Enterprise Software Tastes Like Lemons

Buying and selling vital enterprise services revolves around credibility.  There’s a lot in there, so let me unpack it.  By an “enterprise”, I mean a large business or governmental agency with hundreds or thousands of employees, overseeing the deployment of large resources.  By “services”, I mean a lot of stuff – it can be straightforward services like agreeing to distribute goods.  It can be software, which is what I work in and am most familiar with.   And by “vital”, I mean just that.  The company I work for sells infrastructure software, specifically what is often called “middleware”.  Middleware enables core transactional systems, like a point-of-sale system and an accounting system, to share data with each other.  When you buy our software, you are going to restructure your business such that if our software stops working your business will stop working.

Hence the importance of credibility.  Enterprise software, the field I know best, is crowded and becoming more crowded every day.  Currently, “enterprise” rather than “social” is the ticket to the heart of Sand Hill Road investors.  But there’s a real advantage to incumbency in the space that goes beyond the pat and comforting answer of “path dependence”, which is that everyone buying enterprise software wants to know that other enterprises have bought the same software and survived.  Any team of competent engineers can put together great demos and cool lists of features, but the most valuable asset in selling is a long list of happy clients to serve as references.  All enterprise vendors can and do promise the world, but it’s a real leap of faith for a purchaser to hop onboard with them.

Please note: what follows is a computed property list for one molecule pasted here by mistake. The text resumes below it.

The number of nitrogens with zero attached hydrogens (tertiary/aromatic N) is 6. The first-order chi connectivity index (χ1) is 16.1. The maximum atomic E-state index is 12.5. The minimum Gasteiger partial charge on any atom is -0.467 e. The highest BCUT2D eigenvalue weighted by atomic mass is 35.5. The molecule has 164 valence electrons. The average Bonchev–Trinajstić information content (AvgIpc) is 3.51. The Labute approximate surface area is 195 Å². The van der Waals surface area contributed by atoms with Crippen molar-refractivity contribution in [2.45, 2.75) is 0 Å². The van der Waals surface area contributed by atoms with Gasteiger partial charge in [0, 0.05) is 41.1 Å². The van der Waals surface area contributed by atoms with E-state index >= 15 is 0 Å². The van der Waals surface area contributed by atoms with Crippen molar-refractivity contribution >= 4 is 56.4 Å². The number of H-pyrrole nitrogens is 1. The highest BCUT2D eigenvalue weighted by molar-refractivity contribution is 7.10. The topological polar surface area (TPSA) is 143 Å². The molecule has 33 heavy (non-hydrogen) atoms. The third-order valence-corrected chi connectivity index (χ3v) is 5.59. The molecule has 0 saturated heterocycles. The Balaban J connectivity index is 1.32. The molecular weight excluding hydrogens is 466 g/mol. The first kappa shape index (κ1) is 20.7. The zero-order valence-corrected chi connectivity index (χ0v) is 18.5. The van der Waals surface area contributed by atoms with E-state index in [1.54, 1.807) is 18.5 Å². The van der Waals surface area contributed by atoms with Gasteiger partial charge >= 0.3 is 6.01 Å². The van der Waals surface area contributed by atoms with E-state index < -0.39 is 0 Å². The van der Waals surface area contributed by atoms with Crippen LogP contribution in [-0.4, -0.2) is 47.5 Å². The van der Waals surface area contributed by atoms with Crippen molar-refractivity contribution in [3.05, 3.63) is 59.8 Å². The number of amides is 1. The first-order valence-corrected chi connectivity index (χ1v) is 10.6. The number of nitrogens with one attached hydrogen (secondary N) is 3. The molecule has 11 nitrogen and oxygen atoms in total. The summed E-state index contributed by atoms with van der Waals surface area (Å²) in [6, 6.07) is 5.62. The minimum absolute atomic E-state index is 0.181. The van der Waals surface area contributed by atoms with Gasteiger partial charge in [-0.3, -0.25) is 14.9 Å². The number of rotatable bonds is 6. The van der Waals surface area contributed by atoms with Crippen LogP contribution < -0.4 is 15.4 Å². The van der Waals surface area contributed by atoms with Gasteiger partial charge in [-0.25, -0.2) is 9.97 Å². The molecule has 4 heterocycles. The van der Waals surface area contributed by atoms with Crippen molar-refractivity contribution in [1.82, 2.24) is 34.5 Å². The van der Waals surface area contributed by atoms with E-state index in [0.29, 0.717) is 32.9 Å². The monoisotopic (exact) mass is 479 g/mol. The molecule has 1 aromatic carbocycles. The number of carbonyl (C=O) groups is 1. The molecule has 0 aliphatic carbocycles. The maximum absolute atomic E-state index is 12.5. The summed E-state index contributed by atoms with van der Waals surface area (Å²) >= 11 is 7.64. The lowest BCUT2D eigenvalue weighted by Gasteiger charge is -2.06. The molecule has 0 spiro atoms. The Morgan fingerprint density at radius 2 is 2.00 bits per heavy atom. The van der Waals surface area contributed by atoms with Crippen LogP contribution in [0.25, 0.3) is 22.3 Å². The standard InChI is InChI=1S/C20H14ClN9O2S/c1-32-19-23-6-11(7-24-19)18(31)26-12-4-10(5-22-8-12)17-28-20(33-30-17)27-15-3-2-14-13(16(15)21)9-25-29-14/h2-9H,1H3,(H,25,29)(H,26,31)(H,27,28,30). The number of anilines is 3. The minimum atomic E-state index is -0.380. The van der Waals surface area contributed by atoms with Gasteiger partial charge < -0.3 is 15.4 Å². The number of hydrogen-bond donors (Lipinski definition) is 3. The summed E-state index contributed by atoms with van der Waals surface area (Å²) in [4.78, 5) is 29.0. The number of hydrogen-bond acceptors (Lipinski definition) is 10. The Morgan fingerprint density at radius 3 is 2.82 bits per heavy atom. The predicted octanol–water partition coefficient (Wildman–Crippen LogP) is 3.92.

This is a classic “information asymmetry”, one that puts purchasers at a disadvantage and renders products, especially new products, less valuable.  George Akerlof called this a “lemon market“, after the unknown quality of a used car. Since vendors have every incentive to lie, purchasers shouldn’t trust the information coming from vendors.  They often don’t, and thus have to expend huge amounts of legwork in tracking down everyone the vendor has done business with.  Because it’s not just about features or even reliability – it’s about how often “unforeseeable” and “unique” bugs pop up and how well the vendor handles it when things inevitably go south.  For purchasers, this is a huge pain and a transaction cost that decreases the price they are willing to pay for any product, especially good ones.

Angie’s List solved this problem for home contractors, but the enterprise market is both a lot more important and a lot more complicated.  And so the potential for profit is that much greater.

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